Enabling consumer spend control and Rule 2.3.6 explained
08 March 2016, John O'Reilly, Industry Services Executive
PhonepayPlus is currently consulting on new and refreshed Guidance. This is the first in a series of blog posts exploring some of the topics open for discussion.
Some rules of our Code need no introduction, either because the principle behind them is obvious or because previous investigations and Tribunal decisions have highlighted examples of non-compliance. Others are less obvious and Rule 2.3.6 probably falls into that category.
Rule 2.3.6 of the Code of Practice requires providers to take reasonable and prompt steps to identify examples of excessive use, and to inform the user of that usage. Industry members have suggested that they feel there is some uncertainty around this Code provision and how they may satisfy the requirement in practice. By creating a new piece of Guidance, we hope to add some clarity in this area.
What is ‘excessive use’?
‘Excessive use’ can be a subjective term, but we consider it to cover incidents of high usage or sustained repetitive use which results in a consumer spend level which is comparatively greater than average. This usage may result in unexpected, excessively high charges applied to a user’s account.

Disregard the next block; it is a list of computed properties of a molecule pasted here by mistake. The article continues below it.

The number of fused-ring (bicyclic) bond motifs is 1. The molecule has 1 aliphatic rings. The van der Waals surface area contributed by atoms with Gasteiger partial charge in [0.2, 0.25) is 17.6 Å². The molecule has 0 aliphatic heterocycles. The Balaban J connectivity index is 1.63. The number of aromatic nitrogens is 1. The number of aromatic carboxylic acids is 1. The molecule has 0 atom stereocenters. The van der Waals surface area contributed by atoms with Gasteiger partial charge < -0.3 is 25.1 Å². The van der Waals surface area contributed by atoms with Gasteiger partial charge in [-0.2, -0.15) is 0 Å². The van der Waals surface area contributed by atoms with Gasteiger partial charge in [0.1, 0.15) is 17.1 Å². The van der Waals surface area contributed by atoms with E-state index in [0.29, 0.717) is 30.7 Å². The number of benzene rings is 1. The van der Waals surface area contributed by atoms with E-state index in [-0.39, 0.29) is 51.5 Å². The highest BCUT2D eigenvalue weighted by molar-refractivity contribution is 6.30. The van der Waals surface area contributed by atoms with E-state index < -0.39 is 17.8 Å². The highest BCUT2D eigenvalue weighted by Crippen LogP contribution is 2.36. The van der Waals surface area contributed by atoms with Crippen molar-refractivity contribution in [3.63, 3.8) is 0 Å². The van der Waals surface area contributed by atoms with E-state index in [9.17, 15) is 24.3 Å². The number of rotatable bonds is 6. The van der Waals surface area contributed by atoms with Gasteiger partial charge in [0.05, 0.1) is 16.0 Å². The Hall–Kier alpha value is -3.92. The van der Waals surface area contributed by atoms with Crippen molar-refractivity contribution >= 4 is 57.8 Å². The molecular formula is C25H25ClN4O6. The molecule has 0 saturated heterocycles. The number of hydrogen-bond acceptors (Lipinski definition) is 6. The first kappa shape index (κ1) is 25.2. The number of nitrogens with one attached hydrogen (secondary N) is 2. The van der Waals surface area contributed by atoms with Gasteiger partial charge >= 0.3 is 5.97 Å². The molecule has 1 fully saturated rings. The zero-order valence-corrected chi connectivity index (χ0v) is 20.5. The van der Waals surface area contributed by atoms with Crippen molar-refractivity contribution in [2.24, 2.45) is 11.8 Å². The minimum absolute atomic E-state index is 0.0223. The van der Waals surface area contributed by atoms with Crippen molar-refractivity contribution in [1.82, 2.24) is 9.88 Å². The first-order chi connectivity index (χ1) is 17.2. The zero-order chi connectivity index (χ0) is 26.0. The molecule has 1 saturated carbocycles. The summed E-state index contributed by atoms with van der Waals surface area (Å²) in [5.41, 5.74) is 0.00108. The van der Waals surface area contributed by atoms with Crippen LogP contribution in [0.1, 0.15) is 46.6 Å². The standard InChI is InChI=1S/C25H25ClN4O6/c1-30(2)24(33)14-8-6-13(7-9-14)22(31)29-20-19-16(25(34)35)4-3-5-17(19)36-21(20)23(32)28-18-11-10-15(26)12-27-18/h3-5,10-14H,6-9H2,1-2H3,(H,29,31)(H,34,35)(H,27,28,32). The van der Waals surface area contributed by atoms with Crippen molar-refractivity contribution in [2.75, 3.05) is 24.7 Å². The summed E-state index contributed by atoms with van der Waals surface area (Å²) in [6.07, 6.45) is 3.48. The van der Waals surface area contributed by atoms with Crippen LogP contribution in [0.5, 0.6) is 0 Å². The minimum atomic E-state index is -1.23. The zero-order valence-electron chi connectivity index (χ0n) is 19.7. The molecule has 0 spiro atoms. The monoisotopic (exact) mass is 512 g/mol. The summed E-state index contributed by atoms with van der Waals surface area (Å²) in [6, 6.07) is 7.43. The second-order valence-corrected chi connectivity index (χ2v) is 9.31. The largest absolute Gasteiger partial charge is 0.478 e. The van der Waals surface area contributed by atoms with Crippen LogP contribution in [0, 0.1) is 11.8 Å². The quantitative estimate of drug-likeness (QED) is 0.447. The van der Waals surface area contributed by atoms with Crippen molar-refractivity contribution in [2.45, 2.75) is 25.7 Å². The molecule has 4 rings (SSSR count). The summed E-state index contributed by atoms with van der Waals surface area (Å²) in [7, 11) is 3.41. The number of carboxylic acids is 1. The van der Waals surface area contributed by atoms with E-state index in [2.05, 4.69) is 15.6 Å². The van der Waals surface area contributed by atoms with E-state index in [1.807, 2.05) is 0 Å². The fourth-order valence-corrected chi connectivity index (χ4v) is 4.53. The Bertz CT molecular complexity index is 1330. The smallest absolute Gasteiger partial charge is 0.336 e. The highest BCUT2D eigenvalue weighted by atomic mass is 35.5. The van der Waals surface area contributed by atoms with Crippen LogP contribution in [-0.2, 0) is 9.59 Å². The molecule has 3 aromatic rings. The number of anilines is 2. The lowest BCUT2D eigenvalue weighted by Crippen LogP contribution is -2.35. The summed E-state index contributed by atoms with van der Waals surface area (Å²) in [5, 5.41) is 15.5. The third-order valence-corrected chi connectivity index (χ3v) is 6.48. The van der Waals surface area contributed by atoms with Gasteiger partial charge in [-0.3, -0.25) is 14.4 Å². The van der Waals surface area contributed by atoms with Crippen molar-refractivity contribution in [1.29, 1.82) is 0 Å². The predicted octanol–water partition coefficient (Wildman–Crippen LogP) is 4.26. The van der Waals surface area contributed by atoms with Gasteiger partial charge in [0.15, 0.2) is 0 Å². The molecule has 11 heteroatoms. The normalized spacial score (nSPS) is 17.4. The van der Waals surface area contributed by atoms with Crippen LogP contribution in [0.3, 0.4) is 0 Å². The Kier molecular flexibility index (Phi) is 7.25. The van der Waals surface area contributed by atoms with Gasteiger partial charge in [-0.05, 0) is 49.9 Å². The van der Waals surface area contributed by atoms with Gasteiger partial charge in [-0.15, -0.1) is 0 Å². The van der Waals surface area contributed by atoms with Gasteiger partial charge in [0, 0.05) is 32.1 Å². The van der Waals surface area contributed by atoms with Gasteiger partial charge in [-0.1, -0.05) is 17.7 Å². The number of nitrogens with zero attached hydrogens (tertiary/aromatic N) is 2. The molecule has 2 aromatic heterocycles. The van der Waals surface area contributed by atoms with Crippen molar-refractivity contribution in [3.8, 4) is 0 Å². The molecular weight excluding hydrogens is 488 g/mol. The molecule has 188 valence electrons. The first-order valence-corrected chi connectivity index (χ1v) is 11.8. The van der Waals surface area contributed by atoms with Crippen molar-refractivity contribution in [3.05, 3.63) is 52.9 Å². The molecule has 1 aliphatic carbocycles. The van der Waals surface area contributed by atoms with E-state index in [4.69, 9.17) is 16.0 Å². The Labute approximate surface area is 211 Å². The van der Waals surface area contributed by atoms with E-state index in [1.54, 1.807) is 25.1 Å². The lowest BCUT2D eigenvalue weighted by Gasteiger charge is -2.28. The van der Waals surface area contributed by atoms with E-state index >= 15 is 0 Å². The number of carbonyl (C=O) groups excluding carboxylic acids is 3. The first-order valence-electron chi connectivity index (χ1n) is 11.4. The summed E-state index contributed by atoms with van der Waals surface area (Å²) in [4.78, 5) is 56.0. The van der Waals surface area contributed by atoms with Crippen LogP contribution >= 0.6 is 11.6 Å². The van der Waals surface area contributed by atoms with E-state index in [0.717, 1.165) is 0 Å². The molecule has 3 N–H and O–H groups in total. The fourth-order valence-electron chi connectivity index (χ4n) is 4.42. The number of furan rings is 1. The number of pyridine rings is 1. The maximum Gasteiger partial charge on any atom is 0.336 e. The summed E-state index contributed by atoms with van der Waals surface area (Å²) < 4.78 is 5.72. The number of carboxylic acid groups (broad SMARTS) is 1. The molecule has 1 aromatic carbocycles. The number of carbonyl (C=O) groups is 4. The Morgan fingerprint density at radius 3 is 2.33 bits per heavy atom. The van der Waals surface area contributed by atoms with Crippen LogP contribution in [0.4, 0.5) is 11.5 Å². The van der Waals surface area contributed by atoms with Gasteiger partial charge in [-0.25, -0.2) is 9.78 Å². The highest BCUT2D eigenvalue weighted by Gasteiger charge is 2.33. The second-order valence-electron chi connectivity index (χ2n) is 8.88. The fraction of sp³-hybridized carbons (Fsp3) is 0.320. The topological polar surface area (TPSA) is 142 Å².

Why does it matter?
In some cases, the consumer may be entirely in control of their spend level and satisfied with it, but occasionally they may not. Some examples of irregular usage can result in distress, financial detriment and/or dissatisfaction for the consumer; or even indicate a potentially problematic dependence on the service or services. These are the situations which the relevant Code provision seeks to avoid, and which the new guidance is intended to assist providers in managing.
What does the new Guidance say?
The new Guidance proposes examples of processes which providers can implement to mitigate the risks associated with excessive use. These processes also include proposed ways of dealing with consumers who have incurred an excessively high, or unexpected charge on their bill.
For example, PRS providers can ensure that their systems highlight irregular spending patterns. This serves as a notification to contact the user and inform them of their spend level. By including spend reminders within the service, providers are able to offer consumers additional methods to remain in control of their spending and avoid potentially problematic bills. Offering users a record of their deposit/transaction history can assist in this area. Such a method may be appropriate in relation to in-app purchases, for example, where the user has a long-term gaming account with the provider or specific service.
We want to hear from you
We really want your feedback on this new Guidance - where have we got it right, and where could it be improved? The list of measures for enabling consumer spend control is not exhaustive. We welcome your proposals and innovative means of achieving the Code outcome and meeting the spirit of Rule 2.3.6.
To view this and all other proposed guidance, and to respond to the consultation, please
head to the relevant pages our website.